Faced with a surge in demand for ventilators across the world, our supply chain team evaluated a potentially insurmountable challenge. The need for our supply chain and engineering teams to work in concert was more important than ever. As the supply chain team secured material, many of the components available were not the designer’s first choice. This led to redesign activities to ensure part selections were made that supported the critical timeline of this project.
This very close relationship between our supply chain and design teams, throughout the design phase, allowed the product to function as planned and also ensured a suitable supply of materials both for initial prototypes and onwards into volume manufacturing. Our sourcing strategy required a high level of localization.
“Our UK-based printed circuit board suppliers, Merlin Circuit Technology Ltd and Amphenol Invotec, went above and beyond by adding additional shifts to their operations and by buying additional material to ensure that we had what we needed to complete this project on time. We very much appreciate their commitment to working alongside us,” said David McIntosh, Senior Product Development Sourcing Manager.
A significant milestone for the team was the first prototype unit which was produced by the Plexus Livingston rapid prototyping team. After 2 further prototypes and 3 rounds of design enhancements, the next 20 units were part of the products sent to the MHRA for initial approval. All this was accomplished in only 38 days after the initial specifications were received.
Our volume manufacturing team in Kelso, who had been involved since the early design stages of the project to ensure a smooth, risk free transition, were then able to complete new product introduction (NPI) builds. These NPI builds verified the design, validated the production process and help establish appropriate testing procedures.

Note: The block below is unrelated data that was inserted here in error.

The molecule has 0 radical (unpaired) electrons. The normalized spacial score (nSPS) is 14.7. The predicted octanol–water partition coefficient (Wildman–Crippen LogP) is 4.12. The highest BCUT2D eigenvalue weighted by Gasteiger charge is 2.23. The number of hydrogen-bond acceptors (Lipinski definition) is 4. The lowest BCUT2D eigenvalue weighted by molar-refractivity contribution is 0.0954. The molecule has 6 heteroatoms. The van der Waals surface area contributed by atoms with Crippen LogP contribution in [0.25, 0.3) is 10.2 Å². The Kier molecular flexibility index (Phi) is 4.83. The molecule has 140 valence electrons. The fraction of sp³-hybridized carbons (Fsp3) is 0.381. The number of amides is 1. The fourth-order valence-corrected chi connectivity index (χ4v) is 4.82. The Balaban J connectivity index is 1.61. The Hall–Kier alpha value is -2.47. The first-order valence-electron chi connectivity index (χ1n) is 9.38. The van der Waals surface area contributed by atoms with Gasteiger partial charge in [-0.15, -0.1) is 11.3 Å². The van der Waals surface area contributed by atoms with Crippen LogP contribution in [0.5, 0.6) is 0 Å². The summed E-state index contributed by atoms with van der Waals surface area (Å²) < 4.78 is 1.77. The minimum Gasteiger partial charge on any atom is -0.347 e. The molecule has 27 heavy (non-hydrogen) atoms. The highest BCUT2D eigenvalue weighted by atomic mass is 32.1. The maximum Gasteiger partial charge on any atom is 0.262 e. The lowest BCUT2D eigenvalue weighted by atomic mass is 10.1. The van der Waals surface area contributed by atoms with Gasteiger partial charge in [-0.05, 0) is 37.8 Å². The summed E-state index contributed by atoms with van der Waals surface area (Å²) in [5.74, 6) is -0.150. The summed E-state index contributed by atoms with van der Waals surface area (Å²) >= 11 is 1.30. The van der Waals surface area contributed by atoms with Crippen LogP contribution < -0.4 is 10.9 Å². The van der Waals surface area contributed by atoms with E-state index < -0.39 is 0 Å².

“We worked in close collaboration with our partners at Babcock International Group to ensure that we met the rigorous quality standards associated with this product. The dedication of our manufacturing team has enabled us to meet all of our commitments for this project while also aiming to deliver zero defects to the end customer,” said Ally Johnston, UK Manufacturing Manager.
“In the space of 38 days, the electronics went from concept to the first working prototype assembly, with the transition to production following 22 days later. Only 60 days to go from idea to production,” said Anthony Green, Director of Project Management.
Green concluded, “To take a design from concept to mass production in the space of three months has only been possible by harnessing the experience of our global team and the shared vision of the partners in the consortium. The UK government confirmed in early June that they will not require the volume manufacturing to continue due to the reducing number of Covid-19 patients requiring ventilation. However, our innovative engineering, supply chain and manufacturing teams remain exceptionally proud of what was achieved. We are relieved that, in this case, the situation has improved to the extent that the ventilators will remain boxed and unused.”